Building an EX-87 Duntov Speedster for LeMans 2011

by Cara Barrett on May 25, 2011

By Tom Falconer

It could hardly have looked worse, the barn-find from hell, neglected  and dried out in the sun and stripped of everything, the very definition of a basket case. It had ended up in the most south-westerly tip of England, in sunny Cornwall after an odyssey that started in Wisconsin, then south-west to Dallas, Texas. Here it was sold on eBay to a couple in London, England who imported it into Rotterdam in the Netherlands, to take advantage their then low import duty into Europe. Here it mysteriously lost its 235 inline six and Powerglide two-speed transmission, and sustained further body damage.

I saw pictures of it at the classic and racing Jaguar specialist in Cornwall who had taken the remains as a trade on one of his Jaguars and I just had to have it. The doors were lying on the floor because there were no hinges; everything that could be taken off and sold had gone.  It must be a failing in males like me to want to resurrect something ruined, to put right a wrong, to restore a Corvette.  The great thing about this car, apart from the price, was the missing engine and transmission. Corvettes are for driving and who would want to drive one with the 235 slug-six?  I have, and they are painfully slow. Corvette Chief Engineer Zora Arkus-Duntov felt the same when he took a 1954 Engineering Mule, removed its Stove-bolt Six and Powerglide and put in one of the first of Chevrolet’s small block V8s. He subsequently drove it at 163 mph at GM Desert Proving Ground at Mesa, Arizona to prove his Duntov camshaft, and the future direction of all Corvettes.  My plan was to do the same as Zora had done fifty-five years previously and I don’t doubt that this fascinating man who I lunched with in 1978 would thoroughly approve were he alive today.


I could never do it to a good 1954, but I knew I could to this one and without damaging the historic essence of the fruit of the Corvette’s second year of production. Like my fellow members of the National Corvette Restorers Society, I am dedicated to the protection and preservation of original Corvettes and knew that I could make my Duntov Replica without preventing its restoration to its factory state sometime in the future. Indeed the only damage done has been to weld in 1955 V8 engine mounts, while leaving the Six mounting plates in place.  The other worry was that all 1955 and later C1 frames were  notched to accommodate the V8’s low-mounted pushrod operated fuel pump, but luckily by using a later pump without the broad ring of screws joining the two halves, there was  room to spare on the original frame.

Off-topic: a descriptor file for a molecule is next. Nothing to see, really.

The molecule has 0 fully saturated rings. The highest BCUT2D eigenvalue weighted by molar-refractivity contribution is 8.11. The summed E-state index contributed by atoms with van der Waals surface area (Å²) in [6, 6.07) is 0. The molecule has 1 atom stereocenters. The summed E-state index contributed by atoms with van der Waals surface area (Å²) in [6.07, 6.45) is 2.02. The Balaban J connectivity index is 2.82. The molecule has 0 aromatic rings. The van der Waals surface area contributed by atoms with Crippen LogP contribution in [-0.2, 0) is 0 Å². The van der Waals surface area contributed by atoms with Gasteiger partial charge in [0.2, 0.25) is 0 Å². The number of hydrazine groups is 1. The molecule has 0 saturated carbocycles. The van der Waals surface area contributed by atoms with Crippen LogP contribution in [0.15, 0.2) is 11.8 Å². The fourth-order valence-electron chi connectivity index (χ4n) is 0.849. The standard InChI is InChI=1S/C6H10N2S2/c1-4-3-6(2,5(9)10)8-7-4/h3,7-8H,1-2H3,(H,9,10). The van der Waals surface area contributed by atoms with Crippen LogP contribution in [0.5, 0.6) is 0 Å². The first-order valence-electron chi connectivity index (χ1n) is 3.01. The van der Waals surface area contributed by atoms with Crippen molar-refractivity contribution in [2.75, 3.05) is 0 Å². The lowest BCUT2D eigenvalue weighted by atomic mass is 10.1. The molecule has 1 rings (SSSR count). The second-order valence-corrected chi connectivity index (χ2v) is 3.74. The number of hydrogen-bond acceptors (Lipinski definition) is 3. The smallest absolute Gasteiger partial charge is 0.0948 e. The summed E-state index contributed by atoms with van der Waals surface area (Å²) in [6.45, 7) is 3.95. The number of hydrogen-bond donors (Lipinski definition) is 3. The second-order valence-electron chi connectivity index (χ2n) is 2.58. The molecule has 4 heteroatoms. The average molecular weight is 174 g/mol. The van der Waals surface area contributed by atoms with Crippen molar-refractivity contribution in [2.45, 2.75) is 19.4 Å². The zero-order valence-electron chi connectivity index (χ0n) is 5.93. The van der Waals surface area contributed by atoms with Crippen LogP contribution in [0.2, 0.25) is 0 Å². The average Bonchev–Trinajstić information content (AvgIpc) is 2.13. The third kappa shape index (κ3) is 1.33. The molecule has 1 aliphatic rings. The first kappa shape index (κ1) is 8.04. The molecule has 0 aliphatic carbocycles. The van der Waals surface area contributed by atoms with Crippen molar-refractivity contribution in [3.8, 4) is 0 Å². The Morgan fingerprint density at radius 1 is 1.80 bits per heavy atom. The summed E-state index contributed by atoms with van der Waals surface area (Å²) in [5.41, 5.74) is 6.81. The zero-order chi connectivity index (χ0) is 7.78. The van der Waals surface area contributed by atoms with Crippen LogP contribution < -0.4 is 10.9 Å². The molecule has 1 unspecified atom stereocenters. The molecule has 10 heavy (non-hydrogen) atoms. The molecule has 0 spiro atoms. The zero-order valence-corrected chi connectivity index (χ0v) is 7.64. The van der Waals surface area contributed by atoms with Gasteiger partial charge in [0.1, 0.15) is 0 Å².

On the ramp at my Claremont Corvette shop in Kent all was revealed. The body had suffered historic impacts before the front and rear recently sustained in Rotterdam, There were  three different design 15” wheels and one 14”, a broken rear spring leaf  and a 1956 axle but the chassis frame was superb, without a trace of even surface rust. With four correct wheels and tyres and the rear spring leaf replaced, the car stood square, so part body panels were secured from the USA and the body shop started the laborious three-month task of fitting, filling shaping and sanding until the body at least  looked like it did when built in St Louis on April 5th 1954.

To be continued…

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